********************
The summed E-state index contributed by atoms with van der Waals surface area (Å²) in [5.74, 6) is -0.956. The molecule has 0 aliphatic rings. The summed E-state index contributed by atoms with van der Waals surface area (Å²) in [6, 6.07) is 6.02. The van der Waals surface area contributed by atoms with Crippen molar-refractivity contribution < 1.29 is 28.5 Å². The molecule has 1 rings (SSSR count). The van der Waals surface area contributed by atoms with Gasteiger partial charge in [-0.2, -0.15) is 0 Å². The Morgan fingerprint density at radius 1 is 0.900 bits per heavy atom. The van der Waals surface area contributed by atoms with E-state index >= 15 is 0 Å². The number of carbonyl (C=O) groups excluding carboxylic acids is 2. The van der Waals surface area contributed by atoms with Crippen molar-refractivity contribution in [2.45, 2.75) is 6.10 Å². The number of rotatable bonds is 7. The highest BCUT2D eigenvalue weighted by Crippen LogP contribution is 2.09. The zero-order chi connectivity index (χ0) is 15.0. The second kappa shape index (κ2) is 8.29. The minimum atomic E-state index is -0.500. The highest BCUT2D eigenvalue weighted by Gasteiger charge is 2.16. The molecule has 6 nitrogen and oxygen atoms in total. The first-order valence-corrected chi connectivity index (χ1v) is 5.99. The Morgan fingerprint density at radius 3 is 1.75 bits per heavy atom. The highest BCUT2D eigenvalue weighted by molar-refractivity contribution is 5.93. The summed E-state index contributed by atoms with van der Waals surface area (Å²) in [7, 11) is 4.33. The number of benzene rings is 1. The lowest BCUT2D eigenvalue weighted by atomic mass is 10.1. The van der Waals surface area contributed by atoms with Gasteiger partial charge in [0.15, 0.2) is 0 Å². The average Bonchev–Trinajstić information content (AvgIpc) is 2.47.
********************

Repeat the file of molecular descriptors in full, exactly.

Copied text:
The summed E-state index contributed by atoms with van der Waals surface area (Å²) in [5.74, 6) is -0.956. The molecule has 0 aliphatic rings. The summed E-state index contributed by atoms with van der Waals surface area (Å²) in [6, 6.07) is 6.02. The van der Waals surface area contributed by atoms with Crippen molar-refractivity contribution < 1.29 is 28.5 Å². The molecule has 1 rings (SSSR count). The van der Waals surface area contributed by atoms with Gasteiger partial charge in [-0.2, -0.15) is 0 Å². The Morgan fingerprint density at radius 1 is 0.900 bits per heavy atom. The van der Waals surface area contributed by atoms with E-state index >= 15 is 0 Å². The number of carbonyl (C=O) groups excluding carboxylic acids is 2. The van der Waals surface area contributed by atoms with Crippen molar-refractivity contribution in [2.45, 2.75) is 6.10 Å². The number of rotatable bonds is 7. The highest BCUT2D eigenvalue weighted by Crippen LogP contribution is 2.09. The zero-order chi connectivity index (χ0) is 15.0. The second kappa shape index (κ2) is 8.29. The minimum atomic E-state index is -0.500. The highest BCUT2D eigenvalue weighted by Gasteiger charge is 2.16. The molecule has 6 nitrogen and oxygen atoms in total. The first-order valence-corrected chi connectivity index (χ1v) is 5.99. The Morgan fingerprint density at radius 3 is 1.75 bits per heavy atom. The highest BCUT2D eigenvalue weighted by molar-refractivity contribution is 5.93. The summed E-state index contributed by atoms with van der Waals surface area (Å²) in [7, 11) is 4.33. The number of benzene rings is 1. The lowest BCUT2D eigenvalue weighted by atomic mass is 10.1. The van der Waals surface area contributed by atoms with Gasteiger partial charge in [0.15, 0.2) is 0 Å². The average Bonchev–Trinajstić information content (AvgIpc) is 2.47.